Overwriting data before deletion is sufficient to balk software-based recovery tools. Hardware-based forensic recovery works because the magnetic recording of data on a hard drive isn’t actually digital.
It’s more of a wave form.
In simple terms, the process involves nulling out the known data and reading around the edges of what’s left.
If you really think someone (the feds?) might use this technique to recover your incriminating files, you can set your secure deletion tool to make more passes overwriting the data.
Encryption AlgorithmsAn encryption algorithm is like a black box.
Dump a document, image, or other file into it, and you get back what seems like gibberish. Run that gibberish back through the box, with the same password, and you get back the original.
The U.S. government has settled on Advanced Encryption Standard (AES) as a standard, and all of the products gathered here support AES.
Even those that support other algorithms tend to recommend using AES.
If you’re an encryption expert, you may prefer another algorithm, Blowfish, perhaps, or the Soviet government’s GOST.
For the average user, however, AES is just fine.
Public Key Cryptography and SharingPasswords are important, and you have to keep them secret, right? Well, not when you use Public Key Infrastructure (PKI) cryptography.
With PKI, you get two keys. One is public; you can share it with anyone, register it in a key exchange, tattoo it on your forehead—whatever you like.
The other is private, and should be closely guarded.
If I want to send you a secret document, I simply encrypt it with your public key. When you receive it, your private key decrypts it.
Using this system in reverse, you can create a digital signature that proves your document came from you and hasn’t been modified. How? Just encrypt it with your private key.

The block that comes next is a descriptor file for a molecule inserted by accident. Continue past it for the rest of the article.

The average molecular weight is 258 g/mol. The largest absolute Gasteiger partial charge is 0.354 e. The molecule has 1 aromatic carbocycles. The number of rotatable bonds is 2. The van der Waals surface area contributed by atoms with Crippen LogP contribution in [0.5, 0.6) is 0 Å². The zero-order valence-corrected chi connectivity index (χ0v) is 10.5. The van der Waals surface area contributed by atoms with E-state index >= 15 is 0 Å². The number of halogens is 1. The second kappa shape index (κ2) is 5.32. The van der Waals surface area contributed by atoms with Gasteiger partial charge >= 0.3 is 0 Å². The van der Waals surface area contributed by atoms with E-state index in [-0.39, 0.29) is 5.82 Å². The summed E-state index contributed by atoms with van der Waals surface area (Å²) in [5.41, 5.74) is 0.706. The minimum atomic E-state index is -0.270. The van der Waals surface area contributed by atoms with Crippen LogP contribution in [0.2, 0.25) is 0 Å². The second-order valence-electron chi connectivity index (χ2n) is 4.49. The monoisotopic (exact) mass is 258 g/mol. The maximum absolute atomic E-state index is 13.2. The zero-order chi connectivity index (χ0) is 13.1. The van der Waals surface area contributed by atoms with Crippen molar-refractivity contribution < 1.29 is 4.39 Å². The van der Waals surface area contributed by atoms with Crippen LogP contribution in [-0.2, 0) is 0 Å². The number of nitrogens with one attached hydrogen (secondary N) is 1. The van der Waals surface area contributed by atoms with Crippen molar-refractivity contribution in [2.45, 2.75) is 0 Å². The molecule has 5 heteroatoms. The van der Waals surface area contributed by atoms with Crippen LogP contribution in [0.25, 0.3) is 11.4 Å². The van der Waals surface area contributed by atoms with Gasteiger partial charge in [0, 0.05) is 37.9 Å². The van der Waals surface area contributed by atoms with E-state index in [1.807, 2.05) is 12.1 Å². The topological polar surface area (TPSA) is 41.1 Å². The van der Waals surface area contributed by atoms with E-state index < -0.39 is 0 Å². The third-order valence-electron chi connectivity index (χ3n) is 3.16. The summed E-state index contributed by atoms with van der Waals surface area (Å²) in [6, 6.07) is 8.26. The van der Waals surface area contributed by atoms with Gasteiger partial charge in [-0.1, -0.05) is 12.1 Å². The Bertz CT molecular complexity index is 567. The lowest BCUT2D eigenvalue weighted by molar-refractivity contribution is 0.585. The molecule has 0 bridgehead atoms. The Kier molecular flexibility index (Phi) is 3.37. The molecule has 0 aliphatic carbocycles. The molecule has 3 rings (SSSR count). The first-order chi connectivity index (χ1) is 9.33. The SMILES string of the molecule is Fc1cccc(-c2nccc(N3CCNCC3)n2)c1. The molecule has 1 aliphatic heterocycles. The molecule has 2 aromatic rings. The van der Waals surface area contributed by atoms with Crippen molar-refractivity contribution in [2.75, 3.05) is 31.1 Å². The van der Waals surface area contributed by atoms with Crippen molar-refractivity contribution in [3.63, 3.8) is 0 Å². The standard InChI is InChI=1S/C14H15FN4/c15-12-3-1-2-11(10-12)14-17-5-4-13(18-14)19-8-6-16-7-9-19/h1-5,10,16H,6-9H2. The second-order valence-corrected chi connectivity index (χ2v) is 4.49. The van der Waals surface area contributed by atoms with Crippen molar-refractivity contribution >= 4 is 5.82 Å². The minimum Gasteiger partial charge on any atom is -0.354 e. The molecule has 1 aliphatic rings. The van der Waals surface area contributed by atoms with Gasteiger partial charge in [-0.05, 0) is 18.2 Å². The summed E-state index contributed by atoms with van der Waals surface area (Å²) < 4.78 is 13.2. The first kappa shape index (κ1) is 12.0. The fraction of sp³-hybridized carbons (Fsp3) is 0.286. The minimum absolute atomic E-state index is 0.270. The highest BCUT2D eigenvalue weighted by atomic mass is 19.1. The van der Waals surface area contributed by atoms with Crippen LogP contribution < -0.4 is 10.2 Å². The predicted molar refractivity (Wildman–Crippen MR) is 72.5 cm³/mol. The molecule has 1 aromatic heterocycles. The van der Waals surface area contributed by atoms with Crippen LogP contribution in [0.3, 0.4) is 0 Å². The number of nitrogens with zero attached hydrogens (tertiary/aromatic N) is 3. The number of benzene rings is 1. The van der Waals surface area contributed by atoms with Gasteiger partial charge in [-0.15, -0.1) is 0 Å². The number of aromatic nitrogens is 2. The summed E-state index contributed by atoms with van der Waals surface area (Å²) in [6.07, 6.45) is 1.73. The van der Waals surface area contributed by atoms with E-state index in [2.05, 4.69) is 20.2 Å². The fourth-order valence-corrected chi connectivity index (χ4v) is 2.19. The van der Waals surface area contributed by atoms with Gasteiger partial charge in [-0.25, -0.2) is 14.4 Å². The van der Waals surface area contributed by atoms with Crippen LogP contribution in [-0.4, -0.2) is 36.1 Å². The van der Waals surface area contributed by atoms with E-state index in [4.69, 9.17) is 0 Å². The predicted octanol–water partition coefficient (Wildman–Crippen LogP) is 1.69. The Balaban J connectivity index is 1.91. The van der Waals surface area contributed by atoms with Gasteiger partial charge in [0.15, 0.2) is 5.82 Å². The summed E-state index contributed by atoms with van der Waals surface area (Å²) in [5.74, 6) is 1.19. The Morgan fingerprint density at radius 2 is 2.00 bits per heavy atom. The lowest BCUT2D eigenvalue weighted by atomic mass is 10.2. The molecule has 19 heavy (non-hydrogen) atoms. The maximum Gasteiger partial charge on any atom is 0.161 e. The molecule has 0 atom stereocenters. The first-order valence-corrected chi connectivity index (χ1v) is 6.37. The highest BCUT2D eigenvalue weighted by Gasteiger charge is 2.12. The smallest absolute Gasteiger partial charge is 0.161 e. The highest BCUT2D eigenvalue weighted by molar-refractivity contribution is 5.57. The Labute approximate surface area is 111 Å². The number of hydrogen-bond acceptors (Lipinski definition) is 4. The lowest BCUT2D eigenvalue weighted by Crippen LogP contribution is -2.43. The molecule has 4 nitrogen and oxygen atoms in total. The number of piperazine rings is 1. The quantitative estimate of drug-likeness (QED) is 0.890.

The fact that your public key decrypts it is all the proof you need. PKI support is less common than support for traditional symmetric algorithms.
If you want to share a file with someone and your encryption tool doesn’t support PKI, there are other options for sharing. Many products allow creation of a self-decrypting executable file. You may also find that the recipient can use a free, decryption-only tool.
What’s the Best?Right now there are two Editors’ Choice products in the consumer-accessible encryption field. One is the easiest to use of the bunch, the other is the most secure.
AxCrypt Premium has a sleek, modern look, and when its active you’ll hardly notice it.
Files in its Secured Folders get encrypted automatically when you sign out, and it’s one of the few that support public key cryptography.
CertainSafe Digital Safety Deposit Box goes through a multi-stage security handshake that authenticates you to the site and authenticates the site to you. Your files are encrypted, split into chunks, and tokenized.
Then each chunk gets stored on a different server.
A hacker who breached one server would get nothing useful.
The other products here also have their merits, of course. Read the full reviews and decide which one you’ll use to protect your files. Have an opinion on one of the apps reviewed here, or a favorite tool we didn’t mention? Let us know in the comments.
FEATURED IN THIS ROUNDUP